Ad description

The "24 inch Monitors" page of, which offered PC monitors for sale, featured images of 20 PC monitors. Eighteen of the images included a woman wearing underwear on the monitor screen.


The complainant challenged whether the images were offensive, because they believed them to be sexist and degrading.


Aria Technology Ltd (Aria) believed the images were not degrading to woman. They also said that the majority of their customers were younger men, who were either computer games or technology enthusiasts. In that context, they believed the images were acceptable.



The ASA noted the ad included images of women in their underwear and that two of the images showed women wearing only knickers and concealing their breasts with their arm and a pillow respectively. We therefore considered the images were likely to be seen as sexually provocative and had the effect of making those women appear sexually available. We also considered many of the models had sultry expressions on their faces and were shown in provocative positions, such as being laid on their backs with their arms outstretched or crawling towards the camera.

We considered sexually provocative images of women bore no relation to the products being advertised and that the ad therefore objectified the women by portraying them as sexual objects.  We considered that because the ad objectified women it was also sexist and degrading.  On that basis, we concluded that the ad was likely to cause serious or widespread offence.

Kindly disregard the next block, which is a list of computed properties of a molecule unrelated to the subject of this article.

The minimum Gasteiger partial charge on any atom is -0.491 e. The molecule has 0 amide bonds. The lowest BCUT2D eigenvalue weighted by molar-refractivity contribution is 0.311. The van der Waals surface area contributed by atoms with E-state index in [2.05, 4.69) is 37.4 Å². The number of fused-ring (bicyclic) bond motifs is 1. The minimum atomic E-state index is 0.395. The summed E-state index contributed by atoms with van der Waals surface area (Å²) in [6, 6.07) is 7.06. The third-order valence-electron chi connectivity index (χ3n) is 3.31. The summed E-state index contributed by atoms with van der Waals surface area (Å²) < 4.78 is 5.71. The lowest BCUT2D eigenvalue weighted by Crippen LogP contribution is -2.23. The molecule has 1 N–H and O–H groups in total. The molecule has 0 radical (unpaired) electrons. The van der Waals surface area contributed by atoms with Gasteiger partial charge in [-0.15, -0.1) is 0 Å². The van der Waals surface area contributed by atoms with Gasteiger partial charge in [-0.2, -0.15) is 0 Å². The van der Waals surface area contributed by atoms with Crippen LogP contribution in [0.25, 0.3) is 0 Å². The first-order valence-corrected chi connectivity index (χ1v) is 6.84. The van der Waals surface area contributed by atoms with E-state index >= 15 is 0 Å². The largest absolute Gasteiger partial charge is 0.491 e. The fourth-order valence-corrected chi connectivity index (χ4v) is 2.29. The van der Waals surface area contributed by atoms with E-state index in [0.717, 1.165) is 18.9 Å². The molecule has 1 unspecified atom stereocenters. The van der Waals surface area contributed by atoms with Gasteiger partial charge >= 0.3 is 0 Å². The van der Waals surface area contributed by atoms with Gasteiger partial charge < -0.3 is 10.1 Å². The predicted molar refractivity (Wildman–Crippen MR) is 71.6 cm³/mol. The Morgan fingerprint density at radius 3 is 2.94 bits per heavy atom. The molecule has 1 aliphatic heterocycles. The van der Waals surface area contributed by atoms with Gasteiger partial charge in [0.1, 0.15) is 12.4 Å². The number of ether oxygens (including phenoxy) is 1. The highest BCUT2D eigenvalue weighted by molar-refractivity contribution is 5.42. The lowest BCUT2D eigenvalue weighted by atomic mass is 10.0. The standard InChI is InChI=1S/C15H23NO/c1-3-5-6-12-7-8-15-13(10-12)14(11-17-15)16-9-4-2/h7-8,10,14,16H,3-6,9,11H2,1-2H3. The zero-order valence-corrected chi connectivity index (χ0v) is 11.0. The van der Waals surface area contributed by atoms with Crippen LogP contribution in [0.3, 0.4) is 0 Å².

The ad breached CAP Code (Edition 12) rules  1.3 1.3 Marketing communications must be prepared with a sense of responsibility to consumers and to society.  (Compliance) and  4.1 4.1 Marketing communications must not contain anything that is likely to cause serious or widespread offence. Particular care must be taken to avoid causing offence on the grounds of race, religion, gender, sexual orientation, disability or age. Compliance will be judged on the context, medium, audience, product and prevailing standards.
Marketing communications may be distasteful without necessarily breaching this rule. Marketers are urged to consider public sensitivities before using potentially offensive material.
The fact that a product is offensive to some people is not grounds for finding a marketing communication in breach of the Code.
 (Harm and offence).


The ad must not appear again in its current form. We told Aria to ensure future ads did not contain anything that was likely to cause serious or widespread offence.

CAP Code (Edition 12)

1.3     4.1    

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